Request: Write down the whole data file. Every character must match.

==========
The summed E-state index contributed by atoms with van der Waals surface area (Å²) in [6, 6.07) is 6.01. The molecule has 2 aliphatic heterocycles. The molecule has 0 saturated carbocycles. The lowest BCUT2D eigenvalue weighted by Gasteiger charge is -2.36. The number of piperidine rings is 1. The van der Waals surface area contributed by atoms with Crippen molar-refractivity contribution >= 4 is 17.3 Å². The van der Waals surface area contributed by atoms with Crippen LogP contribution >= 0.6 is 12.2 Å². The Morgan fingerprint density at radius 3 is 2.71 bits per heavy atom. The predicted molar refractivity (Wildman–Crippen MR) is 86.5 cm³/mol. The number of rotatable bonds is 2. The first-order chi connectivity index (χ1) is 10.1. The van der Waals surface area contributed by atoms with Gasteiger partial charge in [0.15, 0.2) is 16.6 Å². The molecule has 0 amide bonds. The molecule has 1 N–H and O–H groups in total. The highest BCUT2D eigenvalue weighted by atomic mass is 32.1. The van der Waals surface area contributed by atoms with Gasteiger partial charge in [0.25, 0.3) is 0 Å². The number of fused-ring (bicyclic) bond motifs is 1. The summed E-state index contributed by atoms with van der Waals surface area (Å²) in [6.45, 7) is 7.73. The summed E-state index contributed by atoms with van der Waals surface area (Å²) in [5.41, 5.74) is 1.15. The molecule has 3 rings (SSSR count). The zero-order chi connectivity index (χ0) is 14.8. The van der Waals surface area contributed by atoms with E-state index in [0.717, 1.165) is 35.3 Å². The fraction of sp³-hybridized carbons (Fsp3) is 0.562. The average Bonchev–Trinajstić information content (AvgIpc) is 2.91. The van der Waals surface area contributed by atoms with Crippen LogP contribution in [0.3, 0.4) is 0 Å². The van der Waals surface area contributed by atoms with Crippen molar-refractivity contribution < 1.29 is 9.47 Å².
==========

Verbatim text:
The summed E-state index contributed by atoms with van der Waals surface area (Å²) in [6, 6.07) is 6.01. The molecule has 2 aliphatic heterocycles. The molecule has 0 saturated carbocycles. The lowest BCUT2D eigenvalue weighted by Gasteiger charge is -2.36. The number of piperidine rings is 1. The van der Waals surface area contributed by atoms with Crippen molar-refractivity contribution >= 4 is 17.3 Å². The van der Waals surface area contributed by atoms with Crippen LogP contribution >= 0.6 is 12.2 Å². The Morgan fingerprint density at radius 3 is 2.71 bits per heavy atom. The predicted molar refractivity (Wildman–Crippen MR) is 86.5 cm³/mol. The number of rotatable bonds is 2. The first-order chi connectivity index (χ1) is 10.1. The van der Waals surface area contributed by atoms with Gasteiger partial charge in [0.15, 0.2) is 16.6 Å². The molecule has 0 amide bonds. The molecule has 1 N–H and O–H groups in total. The highest BCUT2D eigenvalue weighted by atomic mass is 32.1. The van der Waals surface area contributed by atoms with Gasteiger partial charge in [0.25, 0.3) is 0 Å². The number of fused-ring (bicyclic) bond motifs is 1. The summed E-state index contributed by atoms with van der Waals surface area (Å²) in [6.45, 7) is 7.73. The summed E-state index contributed by atoms with van der Waals surface area (Å²) in [5.41, 5.74) is 1.15. The molecule has 3 rings (SSSR count). The zero-order chi connectivity index (χ0) is 14.8. The van der Waals surface area contributed by atoms with E-state index in [0.717, 1.165) is 35.3 Å². The fraction of sp³-hybridized carbons (Fsp3) is 0.562. The average Bonchev–Trinajstić information content (AvgIpc) is 2.91. The van der Waals surface area contributed by atoms with Crippen LogP contribution in [0.3, 0.4) is 0 Å². The van der Waals surface area contributed by atoms with Crippen molar-refractivity contribution < 1.29 is 9.47 Å².